Experience in managing laboratory exposures to potential agents of bioterrorism is limited. The United States Army Medical Research Institute of Infectious Diseases reviewed laboratory exposures involving these agents (1989 to 2002) to assess the effectiveness of medical management. The evaluation of 234 persons (78% vaccinated) for exposure to 289 infectious agents revealed 5 confirmed infections (glanders, Q fever, vaccinia, chikungunya, and Venezuelan equine encephalitis). Postexposure antibiotic prophylaxis was given for most moderate- or high-risk bacterial exposures (41/46; 89%); most unvaccinated minimal-risk (7/10; 70 %), and subsets of vaccinated minimalrisk exposures (18/53; 34 %) but generally not negligible-risk exposures (6/38; 16%). Vaccine "breakthroughs" were not unexpected (enzootic Venezuelan equine encephalitis, localized vaccinia) or presented with mild symptoms (Q fever). A multifaceted policy of personal protective measures, vaccination, early assessment, and postexposure antibiotic prophylaxis was effective in minimizing morbidity and mortality in at-risk laboratory workers.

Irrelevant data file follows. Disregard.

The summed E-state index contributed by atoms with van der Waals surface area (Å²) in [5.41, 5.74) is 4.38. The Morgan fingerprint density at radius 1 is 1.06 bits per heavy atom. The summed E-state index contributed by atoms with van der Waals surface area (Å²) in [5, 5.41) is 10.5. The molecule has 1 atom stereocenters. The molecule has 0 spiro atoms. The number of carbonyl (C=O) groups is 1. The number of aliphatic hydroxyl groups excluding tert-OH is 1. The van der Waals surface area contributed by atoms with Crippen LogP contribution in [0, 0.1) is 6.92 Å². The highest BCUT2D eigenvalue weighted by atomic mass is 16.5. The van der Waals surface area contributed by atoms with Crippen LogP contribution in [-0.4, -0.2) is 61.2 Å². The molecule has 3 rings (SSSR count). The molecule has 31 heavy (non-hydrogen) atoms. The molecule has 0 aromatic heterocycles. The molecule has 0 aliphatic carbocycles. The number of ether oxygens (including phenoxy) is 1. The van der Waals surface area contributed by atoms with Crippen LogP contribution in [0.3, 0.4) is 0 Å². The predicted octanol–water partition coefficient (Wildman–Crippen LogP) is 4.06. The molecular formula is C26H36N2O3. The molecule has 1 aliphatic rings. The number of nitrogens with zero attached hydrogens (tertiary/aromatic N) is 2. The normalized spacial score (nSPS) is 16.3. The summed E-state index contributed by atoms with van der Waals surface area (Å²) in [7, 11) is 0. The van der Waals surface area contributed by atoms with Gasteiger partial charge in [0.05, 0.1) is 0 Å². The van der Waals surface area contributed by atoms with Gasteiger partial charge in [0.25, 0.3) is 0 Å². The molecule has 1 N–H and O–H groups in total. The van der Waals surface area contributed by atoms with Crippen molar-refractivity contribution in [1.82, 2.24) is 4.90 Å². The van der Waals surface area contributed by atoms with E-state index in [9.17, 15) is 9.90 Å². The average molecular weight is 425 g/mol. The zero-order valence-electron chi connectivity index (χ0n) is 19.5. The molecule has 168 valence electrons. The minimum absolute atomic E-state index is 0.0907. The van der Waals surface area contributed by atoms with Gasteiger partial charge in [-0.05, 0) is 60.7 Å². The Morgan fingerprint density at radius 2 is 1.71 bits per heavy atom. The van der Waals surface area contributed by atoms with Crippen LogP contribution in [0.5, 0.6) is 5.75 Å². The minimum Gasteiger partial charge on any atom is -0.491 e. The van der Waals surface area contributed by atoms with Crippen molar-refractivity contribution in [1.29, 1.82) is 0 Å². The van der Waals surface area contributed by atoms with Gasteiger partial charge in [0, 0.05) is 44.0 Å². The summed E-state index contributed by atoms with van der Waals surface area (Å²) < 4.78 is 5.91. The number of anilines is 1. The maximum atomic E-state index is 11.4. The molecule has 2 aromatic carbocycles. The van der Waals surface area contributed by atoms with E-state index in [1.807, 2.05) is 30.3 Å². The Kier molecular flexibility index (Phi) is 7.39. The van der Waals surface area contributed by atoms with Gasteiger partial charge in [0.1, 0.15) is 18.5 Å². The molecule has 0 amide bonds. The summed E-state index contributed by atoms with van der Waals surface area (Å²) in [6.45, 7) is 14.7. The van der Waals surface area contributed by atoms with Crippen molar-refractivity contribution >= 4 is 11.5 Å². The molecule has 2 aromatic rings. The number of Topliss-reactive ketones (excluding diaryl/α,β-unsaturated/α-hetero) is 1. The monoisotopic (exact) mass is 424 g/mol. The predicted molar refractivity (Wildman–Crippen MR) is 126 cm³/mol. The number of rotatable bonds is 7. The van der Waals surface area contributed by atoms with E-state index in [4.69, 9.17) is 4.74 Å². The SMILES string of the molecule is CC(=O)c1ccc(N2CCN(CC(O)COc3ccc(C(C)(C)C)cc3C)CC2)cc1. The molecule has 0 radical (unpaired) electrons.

|Original language||English (US)|
|Number of pages||11|
|Journal||Journal of occupational and environmental medicine|
|Publication status||Published - Aug 1 2004|
ASJC Scopus subject areas
- Public Health, Environmental and Occupational Health